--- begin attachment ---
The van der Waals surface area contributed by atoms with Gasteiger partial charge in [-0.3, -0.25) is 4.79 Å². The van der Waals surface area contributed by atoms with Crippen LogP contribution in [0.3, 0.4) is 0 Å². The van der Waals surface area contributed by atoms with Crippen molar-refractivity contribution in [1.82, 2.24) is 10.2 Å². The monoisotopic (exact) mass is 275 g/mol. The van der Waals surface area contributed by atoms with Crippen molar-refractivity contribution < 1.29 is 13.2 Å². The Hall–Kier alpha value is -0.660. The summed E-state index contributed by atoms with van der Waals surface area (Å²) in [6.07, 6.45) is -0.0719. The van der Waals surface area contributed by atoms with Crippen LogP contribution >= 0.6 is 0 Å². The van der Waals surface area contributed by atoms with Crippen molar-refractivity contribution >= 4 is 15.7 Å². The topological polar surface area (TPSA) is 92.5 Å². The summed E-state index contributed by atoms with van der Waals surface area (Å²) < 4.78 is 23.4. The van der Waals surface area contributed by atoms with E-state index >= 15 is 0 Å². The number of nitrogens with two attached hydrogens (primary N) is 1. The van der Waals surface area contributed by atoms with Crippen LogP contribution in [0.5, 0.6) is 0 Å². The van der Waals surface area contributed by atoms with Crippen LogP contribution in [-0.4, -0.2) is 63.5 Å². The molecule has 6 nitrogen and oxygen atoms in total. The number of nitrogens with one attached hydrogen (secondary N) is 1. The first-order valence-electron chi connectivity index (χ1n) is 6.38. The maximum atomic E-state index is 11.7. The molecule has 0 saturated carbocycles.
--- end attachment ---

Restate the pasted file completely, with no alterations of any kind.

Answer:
The van der Waals surface area contributed by atoms with Gasteiger partial charge in [-0.3, -0.25) is 4.79 Å². The van der Waals surface area contributed by atoms with Crippen LogP contribution in [0.3, 0.4) is 0 Å². The van der Waals surface area contributed by atoms with Crippen molar-refractivity contribution in [1.82, 2.24) is 10.2 Å². The monoisotopic (exact) mass is 275 g/mol. The van der Waals surface area contributed by atoms with Crippen molar-refractivity contribution < 1.29 is 13.2 Å². The Hall–Kier alpha value is -0.660. The summed E-state index contributed by atoms with van der Waals surface area (Å²) in [6.07, 6.45) is -0.0719. The van der Waals surface area contributed by atoms with Crippen LogP contribution >= 0.6 is 0 Å². The van der Waals surface area contributed by atoms with Crippen molar-refractivity contribution >= 4 is 15.7 Å². The topological polar surface area (TPSA) is 92.5 Å². The summed E-state index contributed by atoms with van der Waals surface area (Å²) < 4.78 is 23.4. The van der Waals surface area contributed by atoms with E-state index >= 15 is 0 Å². The number of nitrogens with two attached hydrogens (primary N) is 1. The van der Waals surface area contributed by atoms with Crippen LogP contribution in [0.5, 0.6) is 0 Å². The van der Waals surface area contributed by atoms with Crippen LogP contribution in [-0.4, -0.2) is 63.5 Å². The molecule has 6 nitrogen and oxygen atoms in total. The number of nitrogens with one attached hydrogen (secondary N) is 1. The first-order valence-electron chi connectivity index (χ1n) is 6.38. The maximum atomic E-state index is 11.7. The molecule has 0 saturated carbocycles.